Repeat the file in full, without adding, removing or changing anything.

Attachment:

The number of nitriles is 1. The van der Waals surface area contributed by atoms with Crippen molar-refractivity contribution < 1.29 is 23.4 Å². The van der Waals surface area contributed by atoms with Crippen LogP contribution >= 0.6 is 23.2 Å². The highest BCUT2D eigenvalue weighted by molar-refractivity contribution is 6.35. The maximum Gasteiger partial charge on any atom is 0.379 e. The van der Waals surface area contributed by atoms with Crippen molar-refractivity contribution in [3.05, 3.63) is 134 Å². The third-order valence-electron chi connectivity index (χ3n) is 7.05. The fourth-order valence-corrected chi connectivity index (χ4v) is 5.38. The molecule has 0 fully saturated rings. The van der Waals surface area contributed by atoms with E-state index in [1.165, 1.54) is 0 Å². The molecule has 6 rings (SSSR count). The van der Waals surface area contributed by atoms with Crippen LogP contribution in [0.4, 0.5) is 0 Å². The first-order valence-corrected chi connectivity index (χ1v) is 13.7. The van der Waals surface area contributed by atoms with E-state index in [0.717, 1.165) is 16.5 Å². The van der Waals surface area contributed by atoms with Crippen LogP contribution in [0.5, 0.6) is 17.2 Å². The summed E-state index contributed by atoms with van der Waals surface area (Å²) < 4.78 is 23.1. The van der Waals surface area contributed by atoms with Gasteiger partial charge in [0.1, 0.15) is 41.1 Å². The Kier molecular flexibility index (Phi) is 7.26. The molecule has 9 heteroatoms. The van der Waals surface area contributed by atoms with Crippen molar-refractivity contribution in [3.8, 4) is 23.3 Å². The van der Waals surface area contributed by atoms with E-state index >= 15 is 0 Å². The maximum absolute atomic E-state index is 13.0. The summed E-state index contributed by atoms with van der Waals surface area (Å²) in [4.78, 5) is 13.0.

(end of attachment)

The number of nitriles is 1. The van der Waals surface area contributed by atoms with Crippen molar-refractivity contribution < 1.29 is 23.4 Å². The van der Waals surface area contributed by atoms with Crippen LogP contribution >= 0.6 is 23.2 Å². The highest BCUT2D eigenvalue weighted by molar-refractivity contribution is 6.35. The maximum Gasteiger partial charge on any atom is 0.379 e. The van der Waals surface area contributed by atoms with Crippen molar-refractivity contribution in [3.05, 3.63) is 134 Å². The third-order valence-electron chi connectivity index (χ3n) is 7.05. The fourth-order valence-corrected chi connectivity index (χ4v) is 5.38. The molecule has 0 fully saturated rings. The van der Waals surface area contributed by atoms with E-state index in [1.165, 1.54) is 0 Å². The molecule has 6 rings (SSSR count). The van der Waals surface area contributed by atoms with Crippen LogP contribution in [0.4, 0.5) is 0 Å². The first-order valence-corrected chi connectivity index (χ1v) is 13.7. The van der Waals surface area contributed by atoms with E-state index in [0.717, 1.165) is 16.5 Å². The van der Waals surface area contributed by atoms with Crippen LogP contribution in [0.5, 0.6) is 17.2 Å². The summed E-state index contributed by atoms with van der Waals surface area (Å²) < 4.78 is 23.1. The van der Waals surface area contributed by atoms with Gasteiger partial charge in [0.1, 0.15) is 41.1 Å². The Kier molecular flexibility index (Phi) is 7.26. The molecule has 9 heteroatoms. The van der Waals surface area contributed by atoms with Crippen molar-refractivity contribution in [3.8, 4) is 23.3 Å². The van der Waals surface area contributed by atoms with E-state index >= 15 is 0 Å². The maximum absolute atomic E-state index is 13.0. The summed E-state index contributed by atoms with van der Waals surface area (Å²) in [4.78, 5) is 13.0.